Therefore when this beautiful and mysterious youth appeared for whom nothing in the worl existed except a few lines of poetry which he held to be perfect, and the pictures and music he held to be beautiful, I felt like a dry sponge that was put into water. Instinctively I recognised that those were the real values for me, however wicked and self-indulgent they might be. [5] He was a brilliant, eloquent talker, and not only I, but the whole family, listened to him with astonishment and delight, during the whole of that Bank Holiday week-end he spent at our house. He unrolled before us a great panorama of human history and achievement, in whose course man had reached a few – but how few! – really high spots of achievement. Greek poetry and sculpture he mentioned but did not dwell upon; for Arab poetry he showed enthusiasm; for the music of Wagner he was fire and flame, and he rapidly sketched the course of European painting from Giotto to Velasquez, and on – truth compels me to say, to the last and greatest achievement of art – the painting of Bonnat! At home we had never heard of Bonnat. The young Berenson was fresh from Paris and Berlin and exhaled an enticing, if frightening atmosphere of foreign culture. I have said that nothing existed for him except what seemed to him beautiful, and I have had to put it like this, because as time went on his taste developed and changed: Bonnat was despised, though Velasquez remained. Bach and Mozart cast Wagner in the shade, and Robert Browning, who was then the supreme master of English poetry, became only a youthful Bostonian memory. I do not think he will like me to record the futile trails he [6] blazed which so often ended in an impasse, but as I followed him, enthousiastically chopping with my little hatchet, I have not forgotten them.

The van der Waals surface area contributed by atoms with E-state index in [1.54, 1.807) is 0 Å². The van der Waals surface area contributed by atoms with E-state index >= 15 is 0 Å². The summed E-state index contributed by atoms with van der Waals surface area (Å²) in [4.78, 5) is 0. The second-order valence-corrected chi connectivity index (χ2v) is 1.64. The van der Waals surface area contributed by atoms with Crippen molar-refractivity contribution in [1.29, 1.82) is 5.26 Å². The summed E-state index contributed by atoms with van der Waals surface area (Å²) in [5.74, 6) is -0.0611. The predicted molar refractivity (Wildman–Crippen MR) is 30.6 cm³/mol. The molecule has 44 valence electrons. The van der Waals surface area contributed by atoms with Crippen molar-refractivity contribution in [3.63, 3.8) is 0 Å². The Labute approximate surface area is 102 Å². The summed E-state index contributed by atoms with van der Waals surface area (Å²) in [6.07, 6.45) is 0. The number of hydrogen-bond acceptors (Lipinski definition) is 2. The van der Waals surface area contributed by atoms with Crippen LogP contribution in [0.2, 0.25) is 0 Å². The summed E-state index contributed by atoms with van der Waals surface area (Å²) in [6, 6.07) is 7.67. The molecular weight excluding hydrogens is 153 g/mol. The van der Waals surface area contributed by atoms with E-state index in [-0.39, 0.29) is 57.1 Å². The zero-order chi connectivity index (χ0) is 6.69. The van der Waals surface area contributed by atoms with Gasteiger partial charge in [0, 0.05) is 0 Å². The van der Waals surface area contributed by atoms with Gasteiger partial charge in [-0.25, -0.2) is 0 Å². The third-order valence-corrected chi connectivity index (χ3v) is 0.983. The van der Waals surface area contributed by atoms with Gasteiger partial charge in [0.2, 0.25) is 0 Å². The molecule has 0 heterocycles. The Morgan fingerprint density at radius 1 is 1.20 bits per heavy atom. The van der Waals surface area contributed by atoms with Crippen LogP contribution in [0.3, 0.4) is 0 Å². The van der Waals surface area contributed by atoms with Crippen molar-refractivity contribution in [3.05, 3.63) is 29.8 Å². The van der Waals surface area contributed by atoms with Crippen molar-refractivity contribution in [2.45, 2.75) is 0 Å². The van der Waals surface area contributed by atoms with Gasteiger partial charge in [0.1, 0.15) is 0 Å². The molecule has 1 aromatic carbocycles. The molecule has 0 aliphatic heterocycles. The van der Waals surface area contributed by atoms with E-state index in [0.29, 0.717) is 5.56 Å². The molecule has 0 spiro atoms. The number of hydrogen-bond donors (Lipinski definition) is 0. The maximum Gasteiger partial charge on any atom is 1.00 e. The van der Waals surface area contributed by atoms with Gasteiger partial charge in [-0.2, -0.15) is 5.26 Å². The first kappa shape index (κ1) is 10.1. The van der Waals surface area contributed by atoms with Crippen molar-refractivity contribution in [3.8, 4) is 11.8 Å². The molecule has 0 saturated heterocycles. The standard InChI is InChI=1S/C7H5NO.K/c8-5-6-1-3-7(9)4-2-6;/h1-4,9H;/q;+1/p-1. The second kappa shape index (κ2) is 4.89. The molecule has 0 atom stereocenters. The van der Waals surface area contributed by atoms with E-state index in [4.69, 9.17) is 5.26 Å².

He did not come out of so hide-bound and anti-cultural a milieu as my own. He had behind him the culture of a precocious little Jewish boy, who had lived for ten years in Lithuania before coming to America. In Boston, where his father had prepared  a home for the family, he had received an excellent education first in the Boston Latin School, and then in Harvard, as a somewhat eratic student who enjoyed the friendship and individual teaching of such men as Professors Barett Wendel in English, Toy in Arabic, Lanman in Sanscrit, Pierce in Greek, James in Philosophy and psychology, and Charles Eliot Norton in Art. He was looked upon as a very gifted and promising student, and indeed he had been pointed out to me at one of the University concerts, as the most brilliant menber of the then Sophomore class at Harvard.